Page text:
The water temperature has warmed significantly, which leads to a great flounder and trout bite. The Red Fish and Black Drum have also been migrating toward their summer hangouts: under and around docks. The best results for flounder have been mudminnows below a popping cork, and leader (that matches the depth of the water) with a circle hook. In other words, if you are in four feet of water, make your leader around four feet. When targeting trout, red fish and black drum use a live shrimp floating in the middle of the water column under a popping cork with a circle hook. You want your 2/0 circle hook set up parallel to the shrimps body, underneath the horn, be very careful not to hit the shrimps brain which is the black mass at the base of the horn. Finger mullet will also prove successful under a cork in the middle of the water column, hooking the fish through his bottom jaw and through his top jaw. When casting try and lead the fish by casting up stream and letting your cork float to the fish. Every so often pop your cork by taking the slack out of you braided fishing line, and jerk the rod tip slightly to make the cork rattle. Once you see the cork submerge try to not set the hook, elevate your rod tip and start reeling. The other method Charleston Boat Charters uses is a jig head rig with a live shrimp or Swim Man Z. The jig head with the best results has been a yellow 1/6 oz on 6 pound leader. When using a live shrimp, we take the end of the tail off and start the jig head through the end of the tail, exiting just before the head. With this set up you cast out and retrieve at different speeds and patterns, when the fish hits set the hook with j-hook jig heads. When using a jig head with a Swim Man Z artificial, you want to enter the artificial through the front end passing over the barb and out about half the way down the body.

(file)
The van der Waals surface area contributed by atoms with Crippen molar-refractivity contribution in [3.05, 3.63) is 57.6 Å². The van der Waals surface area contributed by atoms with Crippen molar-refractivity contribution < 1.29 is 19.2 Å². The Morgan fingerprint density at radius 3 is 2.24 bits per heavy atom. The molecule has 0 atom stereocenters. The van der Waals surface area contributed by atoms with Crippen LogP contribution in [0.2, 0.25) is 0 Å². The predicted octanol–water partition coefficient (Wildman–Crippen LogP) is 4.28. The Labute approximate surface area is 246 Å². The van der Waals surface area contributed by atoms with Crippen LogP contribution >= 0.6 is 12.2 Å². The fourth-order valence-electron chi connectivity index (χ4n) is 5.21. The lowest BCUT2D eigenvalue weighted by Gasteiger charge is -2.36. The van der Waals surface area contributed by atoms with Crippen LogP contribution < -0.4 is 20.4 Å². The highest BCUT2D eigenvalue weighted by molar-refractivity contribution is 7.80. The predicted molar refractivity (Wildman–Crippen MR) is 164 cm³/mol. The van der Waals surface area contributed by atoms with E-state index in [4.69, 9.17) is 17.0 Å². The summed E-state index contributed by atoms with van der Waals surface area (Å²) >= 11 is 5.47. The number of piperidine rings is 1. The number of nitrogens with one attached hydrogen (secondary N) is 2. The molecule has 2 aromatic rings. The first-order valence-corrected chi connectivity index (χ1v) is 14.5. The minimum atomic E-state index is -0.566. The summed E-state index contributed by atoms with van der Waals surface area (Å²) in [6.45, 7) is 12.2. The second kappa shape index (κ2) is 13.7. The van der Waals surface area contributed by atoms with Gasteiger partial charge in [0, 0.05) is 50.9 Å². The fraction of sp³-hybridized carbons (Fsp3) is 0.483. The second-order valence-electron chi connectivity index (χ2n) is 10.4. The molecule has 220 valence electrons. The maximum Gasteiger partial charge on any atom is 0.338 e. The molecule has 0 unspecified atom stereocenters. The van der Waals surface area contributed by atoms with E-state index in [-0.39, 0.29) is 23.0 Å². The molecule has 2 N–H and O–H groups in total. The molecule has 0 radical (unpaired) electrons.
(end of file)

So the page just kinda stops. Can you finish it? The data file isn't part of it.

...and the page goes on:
The Sharks have taken over the Charleston Harbor! This month has the Atlantic Sharpnose and Bonnethead Sharks showing up to fatten up before having their young in the estuaries. The Sharpness Sharks can be easily lured in by using a piece of cut mullet on a 4/0-7/0 hook at the end of a 60 pound monofiliment or wire leader. The Bonnethead Sharks can be targeted using a big piece of blue crab. The best way use blue crab while targeting the bigger species of fish is to cut it in half rip off one of his legs. Then stick the hook in a leg socket and out the bottom white of their shell.